I love G. K. Chesterton. He's a genius. *nods* But, there comes a time after reading about 5 books in a week, that one starts thinking Chestertonian thoughts. And that's not a bad thing at all! It can be a very good thing. But it also can lead one to writing long tirades against streetlights, as it did to someone we both know. Hehe....
So, without further ado, here is my Chesterton-inspired (and very Chestertonian) rant for your reading enjoyment. :) It is rather long. O.o But I had fun writing it. *giggles*
Streetlights have, from since I first consciously took note of them, have been of indescribable horror to me. There is something inestimably dreary about how they stand, and yet drearily estimable; for it would prove a hard task indeed to find two street poles that are not alike. From one town to the next, the lights seem to stalk you, uprooting from the town you left, and flying ahead of you to appear, tired and ageless, lining the streets of the next town. But for all the terror they inspire, there can still be pity for the unending column of poles. They are lined up like prisoners in a work camp, heads bowed in exhaustion. For all their weariness, they are forced into a straight row. Never does one step out, under some penalty more effective than that of death, and they hold to the precise, exact spot where the surveyor with his straight tape commanded them to be planted and remain. And when the darkness tries to fall, the streetlights trip it up even further. Changelessly, the rows of lights stretch into the distance, maddening in its sameness, infuriating in its perfect straightness. I can never look at them, save without thinking of the crumbling columns of a cannibal temple; and can never keep from searching for past offerings. An obsolete lamplighter, perhaps. Driven mad to the death by the magic lights which need neither lighting, nor extinguishing.
Perhaps I could forgive such quaint old flickering inventions that require the twice daily round of the sooty lighter. There can even be romance found in such extinct ancestors of the streetlight. They, at least, were not identical, and were placed less exactly then these modern day abominations. The flickering, dancing light lent an air of comfort and peace to the night; like coming back to one’s home from a long day away. But the new, perfect, modern, cold hard steel streetlights have no reckoning with their burning forefathers. They ooze identical, unnatural glow, like eye-searing phosphorescence from long petrified trees; they drown the dreamy moonlight with sadistic pleasure, and stifle the stars with lurid radiation. Streetlights with one branch are common enough and the horror repeated so very often, that even such dread looses its sharp and poignant terror. But twin light poles are a sickening, startling departure from patiently borne tortures. It is as if the infuriating man whom you are just beginning to bear suddenly sprouts another head, and becomes a living sacrilege, instead of being just a curse. In these double branched disgraces, all the abominable qualities of the single branch are present, with new methods added to tax the brain. To the maddening similarity of the single poles as they stand monotonously in their procession, comes the nigh-unbearable symmetry in the very structure of the double. They are sets of eyes, mocking eyes, frenzied eyes, all in a row that goes on forever, and all staring; staring at you. If the single lighted lamps are tired workers bowed over, then the double is the bone-chilling and mind-numbing apparition of a chimera. Double headed beasts, who look both forward and back, and see all the most secret deeds. Silent, grotesque guarders over some midnight orgy, or cannibal feast.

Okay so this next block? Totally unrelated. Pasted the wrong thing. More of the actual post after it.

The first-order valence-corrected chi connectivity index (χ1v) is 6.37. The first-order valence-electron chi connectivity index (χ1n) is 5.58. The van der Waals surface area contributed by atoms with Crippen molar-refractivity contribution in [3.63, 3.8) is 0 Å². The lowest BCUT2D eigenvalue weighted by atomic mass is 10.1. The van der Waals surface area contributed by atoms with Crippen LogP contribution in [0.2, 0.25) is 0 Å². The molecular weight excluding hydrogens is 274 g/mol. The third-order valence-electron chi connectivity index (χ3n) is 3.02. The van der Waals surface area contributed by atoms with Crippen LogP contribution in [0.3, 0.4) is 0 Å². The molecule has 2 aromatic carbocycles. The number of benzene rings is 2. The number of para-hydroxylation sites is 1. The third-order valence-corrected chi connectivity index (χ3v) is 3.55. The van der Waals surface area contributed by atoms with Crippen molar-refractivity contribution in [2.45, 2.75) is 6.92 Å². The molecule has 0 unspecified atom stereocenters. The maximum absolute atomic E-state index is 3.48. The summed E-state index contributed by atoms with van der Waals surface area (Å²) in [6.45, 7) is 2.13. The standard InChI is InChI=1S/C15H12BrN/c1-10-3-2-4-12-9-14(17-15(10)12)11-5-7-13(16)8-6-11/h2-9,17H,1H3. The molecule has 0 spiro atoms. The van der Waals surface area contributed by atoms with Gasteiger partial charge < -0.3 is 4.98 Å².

Even the purpose of the lamps themselves is deplorable. No mystery remains in the night, for its Darkness has been taken away. Modern man looks back at the Egyptians, and laughs over their fear of going out without the sun in the sky. But take modern man, without his streetlights, in the pitch-black darkness, and he too will feel the same horror of ghosts breathing down his neck; of gods angry at being disturbed. But I would take the electric shock of sharp fear, the allure of mystery and secret hiding in the soul of the black night, over the every-night electric hum of the streetlights, that sets one’s teeth on edge. An affront against the long-suffering wisdom of nature, they are; an antidote for one of her most healing and peaceful gifts. They shed light on the trees, where the trees should stand shrouded in mystery like a sharp perfume, banishing the breath-taking, glorious night fears and replacing them with dull droning and irksome illumination. But yet, darkness with the black poles looming overhead is infinitely more terrible then night by itself. Do they move, when your back is turned, and the street is black? Do they shuffle around, quickly changing places, to stand, still and weary once more when there is light again? They are each the same, so there is no way of knowing if they had traded placed when one looked away. A macabre form of hide-and-go-seek, to be sure; with the players hiding in plain site, and all the more invisible for that. But now, I regret to say (or you rejoice to hear) that this long tirade must come to an end. Too long, I fear, have I sat with my back to the streetlights. Too long have they known my secret terror. I can write no longer, I must sneak a glance at them again, and reassure myself they are not creeping closer. It will at least set them back a few steps.
And, just as a friendly reminder (I haven't gotten to say this for a long time ^_^ *savors the moment*): Don't say more, say Mordor!